A short while ago, Google and HP announced a brand new metal-clad Chromebook which boasted some impressive specs, including the powerful, efficient Core M chips from Intel, high resolution screens, generous RAM and more than one Type-C port. In a lot of ways, this is the more affordable laptop the Pixel should have been, and will give the Dell Chromebook 13 a run for its money. But how does it compare to the other Core M laptop; Apple’s latest 12-inch MacBook?
Asus Chromebook Flip
Clearly, from looking at all the hardware specifications of the two notebooks, there are plenty of similarities between them. Both are available with Core M3, M5 and M7 processors paired with the Intel HD Graphics 515. Both are made from metal, and both also feature 802.11ac Wi-Fi.
Because of their differing screen sizes and aspect ratios, the Chromebook is noticeably wider and deeper than the MacBook, but surprisingly competes pretty well with the MacBook’s thinness, and that’s despite the plethora of ports.
While the 12-inch MacBook is often lambasted for only having a single Type C port and a headset jack, the HP-made Chromebook squeezes in two Type-C ports, one USB-A 3.1 port, an SD card slot and the 3.5mm input/output.
Of course, the MacBook has a lot going for it. First off, it runs a “proper” computer operating system, while many still see Chrome OS as a glorified web browser with some added real-OS-like features. That means, as standard, the MacBook comes with a ton more storage space. Regardless of which spec Chromebook 13 you get, you only have 32GB internal storage, whereas Apple’s Retina notebook has either 256GB or 512GB flash storage.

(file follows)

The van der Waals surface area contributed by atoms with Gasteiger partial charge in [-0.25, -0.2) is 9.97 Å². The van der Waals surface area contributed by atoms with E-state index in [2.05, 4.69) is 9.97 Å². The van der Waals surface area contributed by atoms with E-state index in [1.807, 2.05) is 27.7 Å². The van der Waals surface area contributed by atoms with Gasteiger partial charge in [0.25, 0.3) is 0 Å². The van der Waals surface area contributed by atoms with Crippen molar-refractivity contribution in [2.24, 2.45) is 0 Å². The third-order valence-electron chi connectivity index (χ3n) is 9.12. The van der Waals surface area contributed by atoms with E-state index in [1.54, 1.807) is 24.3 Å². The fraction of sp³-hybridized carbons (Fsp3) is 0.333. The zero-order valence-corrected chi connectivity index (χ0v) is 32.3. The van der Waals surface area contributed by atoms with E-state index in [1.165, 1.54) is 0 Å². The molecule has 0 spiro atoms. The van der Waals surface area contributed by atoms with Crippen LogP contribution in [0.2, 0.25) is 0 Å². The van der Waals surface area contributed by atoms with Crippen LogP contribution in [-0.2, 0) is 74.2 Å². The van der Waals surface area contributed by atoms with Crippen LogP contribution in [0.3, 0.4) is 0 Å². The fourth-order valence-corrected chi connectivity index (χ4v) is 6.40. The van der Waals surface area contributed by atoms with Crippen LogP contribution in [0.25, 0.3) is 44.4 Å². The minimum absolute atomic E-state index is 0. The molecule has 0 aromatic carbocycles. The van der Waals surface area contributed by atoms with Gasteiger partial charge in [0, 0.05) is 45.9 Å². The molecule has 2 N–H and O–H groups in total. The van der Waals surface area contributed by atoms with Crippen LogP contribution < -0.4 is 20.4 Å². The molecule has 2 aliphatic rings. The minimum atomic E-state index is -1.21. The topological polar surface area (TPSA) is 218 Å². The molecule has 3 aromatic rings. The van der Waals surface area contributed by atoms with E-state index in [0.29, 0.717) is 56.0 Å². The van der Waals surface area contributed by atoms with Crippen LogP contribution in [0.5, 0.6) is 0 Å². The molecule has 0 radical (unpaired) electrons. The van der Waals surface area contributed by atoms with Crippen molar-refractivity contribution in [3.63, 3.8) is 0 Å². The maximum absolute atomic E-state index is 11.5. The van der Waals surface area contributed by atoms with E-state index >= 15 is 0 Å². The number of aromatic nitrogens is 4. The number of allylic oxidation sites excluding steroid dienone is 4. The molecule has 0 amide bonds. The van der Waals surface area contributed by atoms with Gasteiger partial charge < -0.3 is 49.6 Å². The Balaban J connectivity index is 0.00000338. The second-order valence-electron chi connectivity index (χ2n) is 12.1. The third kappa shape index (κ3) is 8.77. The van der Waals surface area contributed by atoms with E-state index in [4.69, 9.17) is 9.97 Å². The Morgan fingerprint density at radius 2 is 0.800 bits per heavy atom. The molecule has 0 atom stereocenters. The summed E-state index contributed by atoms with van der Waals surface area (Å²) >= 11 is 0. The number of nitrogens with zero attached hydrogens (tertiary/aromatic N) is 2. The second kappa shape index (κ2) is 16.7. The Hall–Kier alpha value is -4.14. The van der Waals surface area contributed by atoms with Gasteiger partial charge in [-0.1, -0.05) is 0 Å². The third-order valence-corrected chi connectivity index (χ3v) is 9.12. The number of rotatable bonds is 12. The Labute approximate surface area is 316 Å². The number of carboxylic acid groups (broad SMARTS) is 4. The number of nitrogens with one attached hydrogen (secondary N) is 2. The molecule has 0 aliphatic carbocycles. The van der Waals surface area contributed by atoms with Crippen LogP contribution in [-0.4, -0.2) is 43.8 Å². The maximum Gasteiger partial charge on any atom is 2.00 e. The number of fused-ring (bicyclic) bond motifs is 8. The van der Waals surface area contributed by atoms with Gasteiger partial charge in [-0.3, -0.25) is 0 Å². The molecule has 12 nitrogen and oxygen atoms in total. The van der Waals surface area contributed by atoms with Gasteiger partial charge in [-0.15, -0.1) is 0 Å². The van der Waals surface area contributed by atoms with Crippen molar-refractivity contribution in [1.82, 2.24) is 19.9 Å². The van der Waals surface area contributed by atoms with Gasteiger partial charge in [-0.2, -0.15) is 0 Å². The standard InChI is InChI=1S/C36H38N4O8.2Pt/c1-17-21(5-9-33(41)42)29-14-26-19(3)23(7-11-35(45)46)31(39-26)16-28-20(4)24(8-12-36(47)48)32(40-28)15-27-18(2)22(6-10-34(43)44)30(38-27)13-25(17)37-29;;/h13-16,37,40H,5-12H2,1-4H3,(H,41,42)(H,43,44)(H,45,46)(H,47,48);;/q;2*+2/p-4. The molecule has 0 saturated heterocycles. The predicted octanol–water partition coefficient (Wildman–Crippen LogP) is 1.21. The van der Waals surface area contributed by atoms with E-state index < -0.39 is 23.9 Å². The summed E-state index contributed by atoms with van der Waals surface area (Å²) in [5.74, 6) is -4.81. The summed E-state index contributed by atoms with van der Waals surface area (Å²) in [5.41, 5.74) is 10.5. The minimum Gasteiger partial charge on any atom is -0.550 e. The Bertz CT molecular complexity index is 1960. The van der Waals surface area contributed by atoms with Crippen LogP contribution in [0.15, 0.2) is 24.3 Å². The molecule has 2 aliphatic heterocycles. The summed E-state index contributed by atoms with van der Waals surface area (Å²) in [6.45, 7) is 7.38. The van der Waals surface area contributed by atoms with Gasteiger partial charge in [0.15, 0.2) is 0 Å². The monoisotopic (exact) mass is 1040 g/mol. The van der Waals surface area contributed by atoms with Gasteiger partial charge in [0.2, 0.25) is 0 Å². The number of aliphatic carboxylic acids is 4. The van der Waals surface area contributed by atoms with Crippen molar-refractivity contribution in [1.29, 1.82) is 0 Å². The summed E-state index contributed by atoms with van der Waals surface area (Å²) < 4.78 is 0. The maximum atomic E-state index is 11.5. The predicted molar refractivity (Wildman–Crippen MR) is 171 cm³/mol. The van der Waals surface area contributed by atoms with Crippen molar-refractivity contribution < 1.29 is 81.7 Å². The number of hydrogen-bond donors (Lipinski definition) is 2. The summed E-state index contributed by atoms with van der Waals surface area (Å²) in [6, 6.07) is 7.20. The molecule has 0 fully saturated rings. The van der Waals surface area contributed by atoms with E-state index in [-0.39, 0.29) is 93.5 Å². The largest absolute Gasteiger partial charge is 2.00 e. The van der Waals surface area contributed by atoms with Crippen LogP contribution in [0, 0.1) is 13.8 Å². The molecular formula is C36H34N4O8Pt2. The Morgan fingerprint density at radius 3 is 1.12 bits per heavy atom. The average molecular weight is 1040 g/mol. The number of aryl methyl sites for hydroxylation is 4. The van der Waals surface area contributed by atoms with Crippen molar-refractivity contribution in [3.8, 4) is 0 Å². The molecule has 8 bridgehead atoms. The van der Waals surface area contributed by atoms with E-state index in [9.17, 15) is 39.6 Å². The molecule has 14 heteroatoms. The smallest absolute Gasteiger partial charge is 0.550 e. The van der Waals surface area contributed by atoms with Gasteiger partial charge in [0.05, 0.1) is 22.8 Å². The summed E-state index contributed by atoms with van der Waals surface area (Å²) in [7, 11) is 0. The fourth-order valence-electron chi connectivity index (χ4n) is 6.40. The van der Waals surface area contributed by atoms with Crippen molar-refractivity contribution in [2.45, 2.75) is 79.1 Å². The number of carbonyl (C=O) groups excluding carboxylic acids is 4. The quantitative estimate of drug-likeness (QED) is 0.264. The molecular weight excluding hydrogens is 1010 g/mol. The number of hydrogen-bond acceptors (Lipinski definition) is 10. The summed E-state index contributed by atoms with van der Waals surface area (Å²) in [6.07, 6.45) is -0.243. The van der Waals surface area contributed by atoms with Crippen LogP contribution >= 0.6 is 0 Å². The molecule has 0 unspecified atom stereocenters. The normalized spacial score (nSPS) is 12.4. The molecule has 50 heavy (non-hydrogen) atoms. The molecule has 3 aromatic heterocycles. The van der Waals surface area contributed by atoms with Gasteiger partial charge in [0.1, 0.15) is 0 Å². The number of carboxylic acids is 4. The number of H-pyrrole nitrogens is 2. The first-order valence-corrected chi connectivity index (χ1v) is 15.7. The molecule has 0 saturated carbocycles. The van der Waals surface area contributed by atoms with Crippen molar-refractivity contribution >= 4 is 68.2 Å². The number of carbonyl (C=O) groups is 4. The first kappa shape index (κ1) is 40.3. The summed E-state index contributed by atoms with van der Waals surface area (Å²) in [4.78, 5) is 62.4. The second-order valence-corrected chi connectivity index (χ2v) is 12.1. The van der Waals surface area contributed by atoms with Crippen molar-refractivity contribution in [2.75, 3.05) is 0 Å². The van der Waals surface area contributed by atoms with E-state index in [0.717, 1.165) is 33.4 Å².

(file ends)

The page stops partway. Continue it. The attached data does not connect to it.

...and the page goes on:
But for those consumers looking for a powerful laptop for no other reason than creating documents, web browsing and staying in touch with friends and family online (like a lot of MacBook buyers will be), the Chromebook is a very capable alternative.
The 1080p display on the base Intel Pentium model may be sharp, but it won’t compete with the MacBook on the resolution front. That said, all three Core M variations have an impressive 3200 x 1800 resolution screen. In terms of pixel density, that’s around 50 pixels-per-inch more than the MacBook. That’s without mentioning that fact that even the most expensive Core M7 model is cheaper than Apple’s base MacBook.
With the Core M versions of the Chromebook starting at just $599, you could buy two M3 Chrome-powered notebooks for the same price as a single M3-equipped MacBook, and still have $100 spare.
As a minor bonus, at 45w, the included power adapter with the Chromebook delivers 16W more power than Apple’s Type-C equipped charger too. Check out the spec differences below, and let us know which you think is the better value machine.
|Screen size||13.3-inch (16:9)||12-inch (16:10)|
|Resolution||1920 x 1080 (Full HD) or 3200 x 1800 (QHD)||2304 x 1440 pixels|
|PPI||165 or 276 pixels per inch||226 pixels per inch|
|Processor Options|| 1.5GHz Pentium
0.9GHz Core M3
1.3GHz Core M5
1.2GHz Core M7
|1.1GHz Core M3
1.2GHz Core M5
1.3GHz Core M7
|RAM||4GB, 8GB, 16GB||8GB|
|Graphics||Intel HD Graphics 515||Intel HD Graphics 515|
|Storage||32GB flash storage||256GB or 512GB flash storage|
Up to 11hr 30mins use
Up to 11 hrs use
|Power||45W USB Type C Adapter||29W USB Type C Adapter|
|Ports, Connectivity, Cameras||2x USB Type-C 3.1
1x USB-A 3.1
1x 3.5mm jack
SD card slot
|1x USB Type-C 3.1
1x 3.5mm jack
|Base prices||$499, $599, $819 or $1029||$1299, $1599 or $1749|
|Dimensions and Weight||12.59 x 8.64 x 0.50 inches
From 2.86 lbs
|11.04 x 7.74 x 0.52 inches